Wiring to the bulb holders. Then release the securing screws and the unit should now
Lift out with the bulbs and their holders in place.

If you cannot see any fixings, or if you cannot at this stage disconnect the wiring,
Then you will have to dismantle the unit further before you can remove it.
The procedure for doing this is the same as for the
More complex type of light cluster.

Cleaning lenses

If you have removed your lens because it was dirty,
Or if you need to clean up a second-hand replacement item,
You can do this with soapy water and an old soft toothbrush.

Gently scrub out all dirt and grime from the lens. The silver backing around the bulbs
It can also be carefully cleaned in the same way. But take care not to scrub this too hard or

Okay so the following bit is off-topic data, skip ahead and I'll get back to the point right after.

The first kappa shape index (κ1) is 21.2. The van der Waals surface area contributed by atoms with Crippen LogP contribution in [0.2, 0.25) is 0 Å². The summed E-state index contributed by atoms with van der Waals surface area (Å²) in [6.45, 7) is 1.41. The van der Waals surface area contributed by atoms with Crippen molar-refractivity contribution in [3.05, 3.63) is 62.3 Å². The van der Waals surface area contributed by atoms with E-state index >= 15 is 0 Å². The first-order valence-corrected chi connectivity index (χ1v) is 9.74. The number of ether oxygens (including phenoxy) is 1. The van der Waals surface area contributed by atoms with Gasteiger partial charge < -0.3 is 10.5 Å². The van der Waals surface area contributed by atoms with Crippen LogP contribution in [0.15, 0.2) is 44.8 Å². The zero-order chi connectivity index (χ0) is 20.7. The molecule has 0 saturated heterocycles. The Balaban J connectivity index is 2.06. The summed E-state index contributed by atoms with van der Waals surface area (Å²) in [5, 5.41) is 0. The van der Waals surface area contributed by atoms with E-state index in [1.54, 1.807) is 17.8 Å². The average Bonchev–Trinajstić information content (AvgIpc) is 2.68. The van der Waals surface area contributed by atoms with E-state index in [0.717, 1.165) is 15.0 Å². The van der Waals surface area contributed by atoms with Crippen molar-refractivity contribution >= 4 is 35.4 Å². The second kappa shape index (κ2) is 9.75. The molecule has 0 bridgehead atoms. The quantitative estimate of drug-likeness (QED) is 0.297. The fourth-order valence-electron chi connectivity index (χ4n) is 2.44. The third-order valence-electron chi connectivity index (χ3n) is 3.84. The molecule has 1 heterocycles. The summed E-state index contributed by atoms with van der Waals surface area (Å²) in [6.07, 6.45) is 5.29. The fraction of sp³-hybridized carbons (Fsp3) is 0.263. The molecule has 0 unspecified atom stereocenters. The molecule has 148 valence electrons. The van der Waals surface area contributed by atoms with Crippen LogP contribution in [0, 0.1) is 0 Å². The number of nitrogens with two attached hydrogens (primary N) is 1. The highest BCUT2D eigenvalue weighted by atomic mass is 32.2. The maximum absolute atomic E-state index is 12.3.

You may find the silvering will start to lift off.

Before reassembly make sure the inside of the lens and,
Bulb holders are dry.

Complex types

The more complex type of cluster unit has its lens cover attached to the casing from the rear. There are no exposed screw heads on this type and the entire cluster unit
Will need to be removed from the car before the lens can be removed or
The cluster checked.

Open the tailgate or boot lid so you can see where the rear of the cluster sticks out. The cluster will often be covered by a trim panel. Remove this first to gain access to the rear of the unit. The covers are often held by one or more simple wing nuts or turn buttons
And can usually be removed by hand. The section in your car handbook on changing the
Bulbs should tell you how to remove them.

Wiring connections

Start by disconnecting the battery earth terminal as a safety precaution. Look at how the wiring is attached to the cluster unit.

Older style units have individual Wires running to each bulb holder.
You may be able to pull out the bulb holders without having to disconnect the wiring.
If this is not possible to label the wires as you disconnect them